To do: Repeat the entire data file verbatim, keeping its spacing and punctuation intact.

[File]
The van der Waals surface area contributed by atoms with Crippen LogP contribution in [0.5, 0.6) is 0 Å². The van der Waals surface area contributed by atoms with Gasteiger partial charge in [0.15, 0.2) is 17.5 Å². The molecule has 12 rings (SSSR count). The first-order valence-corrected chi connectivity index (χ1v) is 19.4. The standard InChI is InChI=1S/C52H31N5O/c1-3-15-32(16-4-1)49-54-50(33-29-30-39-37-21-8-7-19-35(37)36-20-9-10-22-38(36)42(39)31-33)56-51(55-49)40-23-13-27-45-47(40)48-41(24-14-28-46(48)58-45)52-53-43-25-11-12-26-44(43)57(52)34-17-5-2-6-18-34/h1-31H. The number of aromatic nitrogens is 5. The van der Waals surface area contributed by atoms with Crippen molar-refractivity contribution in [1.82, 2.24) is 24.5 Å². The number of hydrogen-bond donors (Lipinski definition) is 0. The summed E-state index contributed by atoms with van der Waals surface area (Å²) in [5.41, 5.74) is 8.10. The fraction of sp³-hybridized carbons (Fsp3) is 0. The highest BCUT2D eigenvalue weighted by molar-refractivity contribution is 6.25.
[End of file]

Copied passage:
The van der Waals surface area contributed by atoms with Crippen LogP contribution in [0.5, 0.6) is 0 Å². The van der Waals surface area contributed by atoms with Gasteiger partial charge in [0.15, 0.2) is 17.5 Å². The molecule has 12 rings (SSSR count). The first-order valence-corrected chi connectivity index (χ1v) is 19.4. The standard InChI is InChI=1S/C52H31N5O/c1-3-15-32(16-4-1)49-54-50(33-29-30-39-37-21-8-7-19-35(37)36-20-9-10-22-38(36)42(39)31-33)56-51(55-49)40-23-13-27-45-47(40)48-41(24-14-28-46(48)58-45)52-53-43-25-11-12-26-44(43)57(52)34-17-5-2-6-18-34/h1-31H. The number of aromatic nitrogens is 5. The van der Waals surface area contributed by atoms with Crippen molar-refractivity contribution in [1.82, 2.24) is 24.5 Å². The number of hydrogen-bond donors (Lipinski definition) is 0. The summed E-state index contributed by atoms with van der Waals surface area (Å²) in [5.41, 5.74) is 8.10. The fraction of sp³-hybridized carbons (Fsp3) is 0. The highest BCUT2D eigenvalue weighted by molar-refractivity contribution is 6.25.